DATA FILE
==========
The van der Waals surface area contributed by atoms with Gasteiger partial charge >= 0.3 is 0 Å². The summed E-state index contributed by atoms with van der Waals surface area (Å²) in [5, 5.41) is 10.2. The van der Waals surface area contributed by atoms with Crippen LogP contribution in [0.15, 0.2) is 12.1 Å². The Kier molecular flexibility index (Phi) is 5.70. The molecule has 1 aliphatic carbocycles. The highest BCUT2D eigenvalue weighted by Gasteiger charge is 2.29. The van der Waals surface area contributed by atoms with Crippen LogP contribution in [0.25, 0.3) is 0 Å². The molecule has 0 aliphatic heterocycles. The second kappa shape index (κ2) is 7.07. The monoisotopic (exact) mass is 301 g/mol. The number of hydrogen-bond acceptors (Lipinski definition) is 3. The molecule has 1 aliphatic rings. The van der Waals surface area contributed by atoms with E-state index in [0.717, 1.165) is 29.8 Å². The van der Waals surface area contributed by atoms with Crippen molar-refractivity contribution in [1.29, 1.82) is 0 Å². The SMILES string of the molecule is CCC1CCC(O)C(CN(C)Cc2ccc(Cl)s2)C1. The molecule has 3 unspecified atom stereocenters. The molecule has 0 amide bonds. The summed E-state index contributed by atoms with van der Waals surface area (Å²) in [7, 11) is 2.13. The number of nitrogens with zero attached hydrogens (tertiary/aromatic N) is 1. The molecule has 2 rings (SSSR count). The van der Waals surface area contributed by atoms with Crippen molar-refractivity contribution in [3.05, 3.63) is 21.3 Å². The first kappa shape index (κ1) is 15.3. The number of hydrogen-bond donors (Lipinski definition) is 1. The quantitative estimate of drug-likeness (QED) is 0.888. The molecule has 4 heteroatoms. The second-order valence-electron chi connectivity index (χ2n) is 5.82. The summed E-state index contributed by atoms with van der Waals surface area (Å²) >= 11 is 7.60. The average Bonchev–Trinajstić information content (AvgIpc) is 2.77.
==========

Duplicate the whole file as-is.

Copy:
The van der Waals surface area contributed by atoms with Gasteiger partial charge >= 0.3 is 0 Å². The summed E-state index contributed by atoms with van der Waals surface area (Å²) in [5, 5.41) is 10.2. The van der Waals surface area contributed by atoms with Crippen LogP contribution in [0.15, 0.2) is 12.1 Å². The Kier molecular flexibility index (Phi) is 5.70. The molecule has 1 aliphatic carbocycles. The highest BCUT2D eigenvalue weighted by Gasteiger charge is 2.29. The van der Waals surface area contributed by atoms with Crippen LogP contribution in [0.25, 0.3) is 0 Å². The molecule has 0 aliphatic heterocycles. The second kappa shape index (κ2) is 7.07. The monoisotopic (exact) mass is 301 g/mol. The number of hydrogen-bond acceptors (Lipinski definition) is 3. The molecule has 1 aliphatic rings. The van der Waals surface area contributed by atoms with E-state index in [0.717, 1.165) is 29.8 Å². The van der Waals surface area contributed by atoms with Crippen molar-refractivity contribution in [1.29, 1.82) is 0 Å². The SMILES string of the molecule is CCC1CCC(O)C(CN(C)Cc2ccc(Cl)s2)C1. The molecule has 3 unspecified atom stereocenters. The molecule has 0 amide bonds. The summed E-state index contributed by atoms with van der Waals surface area (Å²) in [7, 11) is 2.13. The number of nitrogens with zero attached hydrogens (tertiary/aromatic N) is 1. The molecule has 2 rings (SSSR count). The van der Waals surface area contributed by atoms with Crippen molar-refractivity contribution in [3.05, 3.63) is 21.3 Å². The first kappa shape index (κ1) is 15.3. The number of hydrogen-bond donors (Lipinski definition) is 1. The quantitative estimate of drug-likeness (QED) is 0.888. The molecule has 4 heteroatoms. The second-order valence-electron chi connectivity index (χ2n) is 5.82. The summed E-state index contributed by atoms with van der Waals surface area (Å²) >= 11 is 7.60. The average Bonchev–Trinajstić information content (AvgIpc) is 2.77.